In this article we will discuss about:- 1. Meaning of Abrasive Jet Machining (AJM) 2. Effect of Various Parameters on Metal Removal Rate (MRR) 3. Characteristics 4. Applications 5. Advantages 6. Limitations.

Meaning of Abrasive Jet Machining (AJM):

In this process a focused steam of abrasive particles (of size 10 to 40 microns) carried by high pressure gas or air at a velocity of about 200 to 400 m/sec is made to impinge on the work surface through a nozzle, and the work material is removed by erosion by the high velocity abrasive particles.

The inside diameter of the nozzle through which abrasive particles flow is about 0.04 mm and the stand-off distance (i.e. distance between nozzle tip and workpiece) is kept about 0.7 to 1.0 mm. The process can be easily controlled to vary the metal removal rate which depends on flow rate and size of abrasive particles.

This process is best suited for machining super alloys and refractory type of materials, and also machining thin sections of hard materials and making intricate hard holes. The cutting action is cool because the carrier gas serves as a coolant.

When an abrasive particle (like Al2O3 or SiC) having sharp edges hits a brittle and fragile material with a high speed, it makes dent into the material and lodges a small particle from it by a tiny brittle fracture. (Refer Fig. 10.39). The lodged out or wear particle is carried away by the air or gas.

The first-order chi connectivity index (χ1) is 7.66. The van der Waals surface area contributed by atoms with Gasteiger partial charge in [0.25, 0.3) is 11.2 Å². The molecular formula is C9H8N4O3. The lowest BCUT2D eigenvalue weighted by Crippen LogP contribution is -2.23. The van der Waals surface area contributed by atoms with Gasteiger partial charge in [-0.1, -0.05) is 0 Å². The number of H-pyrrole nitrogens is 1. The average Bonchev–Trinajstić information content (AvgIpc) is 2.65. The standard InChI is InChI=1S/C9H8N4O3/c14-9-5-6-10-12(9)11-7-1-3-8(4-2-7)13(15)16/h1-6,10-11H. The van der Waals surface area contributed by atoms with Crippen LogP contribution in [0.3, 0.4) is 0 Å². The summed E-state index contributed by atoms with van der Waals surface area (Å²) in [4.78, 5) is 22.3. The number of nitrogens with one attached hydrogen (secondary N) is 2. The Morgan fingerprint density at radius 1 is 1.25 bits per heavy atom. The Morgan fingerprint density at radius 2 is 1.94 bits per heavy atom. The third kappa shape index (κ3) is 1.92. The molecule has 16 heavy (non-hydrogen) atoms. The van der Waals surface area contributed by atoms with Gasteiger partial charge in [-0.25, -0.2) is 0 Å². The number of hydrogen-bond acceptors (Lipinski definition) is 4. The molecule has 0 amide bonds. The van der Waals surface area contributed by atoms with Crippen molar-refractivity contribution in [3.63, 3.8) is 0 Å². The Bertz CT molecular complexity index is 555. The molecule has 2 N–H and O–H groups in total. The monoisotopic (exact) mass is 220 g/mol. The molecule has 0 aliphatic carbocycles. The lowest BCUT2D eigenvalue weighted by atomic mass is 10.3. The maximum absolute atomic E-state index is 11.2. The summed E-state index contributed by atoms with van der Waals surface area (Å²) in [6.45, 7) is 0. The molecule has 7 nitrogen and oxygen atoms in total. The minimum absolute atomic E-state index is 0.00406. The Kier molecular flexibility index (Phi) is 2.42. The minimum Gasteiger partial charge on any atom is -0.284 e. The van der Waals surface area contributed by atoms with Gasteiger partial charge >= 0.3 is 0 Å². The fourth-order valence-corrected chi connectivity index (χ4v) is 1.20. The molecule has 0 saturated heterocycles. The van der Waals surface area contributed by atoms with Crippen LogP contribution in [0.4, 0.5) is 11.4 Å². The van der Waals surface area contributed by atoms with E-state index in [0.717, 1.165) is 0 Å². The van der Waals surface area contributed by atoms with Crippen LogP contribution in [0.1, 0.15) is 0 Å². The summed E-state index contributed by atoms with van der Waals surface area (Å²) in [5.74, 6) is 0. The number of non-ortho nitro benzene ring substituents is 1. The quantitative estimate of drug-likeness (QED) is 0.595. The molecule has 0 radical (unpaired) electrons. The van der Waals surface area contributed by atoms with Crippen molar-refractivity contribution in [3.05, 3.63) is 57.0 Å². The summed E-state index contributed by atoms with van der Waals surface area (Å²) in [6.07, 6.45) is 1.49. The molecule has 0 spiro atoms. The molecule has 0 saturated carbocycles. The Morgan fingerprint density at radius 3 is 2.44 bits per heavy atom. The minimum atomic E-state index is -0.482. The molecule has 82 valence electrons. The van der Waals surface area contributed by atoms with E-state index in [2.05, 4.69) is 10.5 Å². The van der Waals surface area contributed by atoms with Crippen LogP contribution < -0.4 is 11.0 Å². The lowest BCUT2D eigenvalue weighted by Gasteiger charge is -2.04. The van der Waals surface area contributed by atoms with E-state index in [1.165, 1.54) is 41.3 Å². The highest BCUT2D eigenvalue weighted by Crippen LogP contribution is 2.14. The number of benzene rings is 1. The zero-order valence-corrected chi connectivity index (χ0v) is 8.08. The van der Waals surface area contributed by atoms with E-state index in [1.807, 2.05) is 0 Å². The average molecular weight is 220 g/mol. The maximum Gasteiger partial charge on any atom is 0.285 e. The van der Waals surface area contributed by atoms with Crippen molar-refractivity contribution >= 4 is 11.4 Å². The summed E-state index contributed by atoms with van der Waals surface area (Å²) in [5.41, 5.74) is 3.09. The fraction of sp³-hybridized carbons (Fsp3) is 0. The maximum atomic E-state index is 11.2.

Mechanism of Material Removal in Abrasive Jet Machining

For best cutting results Al2O3 abrasive particles of size 15 µm to 20 µm are used. Since the cutting capacity of particles decreases after one cutting action, these are normally not reused.

Schematic Layout of AJM

Fig. 10.40 shows a schematic layout of AJM. Gas (nitrogen or CO2 or air) is supplied under pressure (2 to 8 kg/ cm2) and after filter and regulator, it is passed to a mixing chamber (containing abrasive particles) vibrating at 50 c/s. From the mixing chamber, the gas along with the entrained abrasive particles of size 10—50 µm passes on to a nozzle having its tip of tungsten carbide and diameter around 0.45 mm, with a velocity of 150 to 300 m/sec. The air consumption is of the order of 0.6 m3/hour.

The nozzle tip distance is of the order of 0.81 mm. The abrasive powder feed rate is controlled by the amplitude of vibration of the mixing chamber. The relative motion between the nozzle and workpiece is obtained by cams, pantographs to control the size and shape of the cut.

Dust removal equipment is incorporated to protect the environment. The material removal rate, geometry of cut, surface roughness, and nozzle wear rate are influenced by the size and distance of nozzle, composition, strength, size and shape of abrasives flow rate; and composition, pressure and velocity of carrier gas.

The abrasive particles should have irregular shape and consist of short edges. The rounded shape will be useless. Abrasives may be Al3O3, SiC, sodium bicarbonate, dolomite, glass beads; their selection and their grain size depending on the machining operation.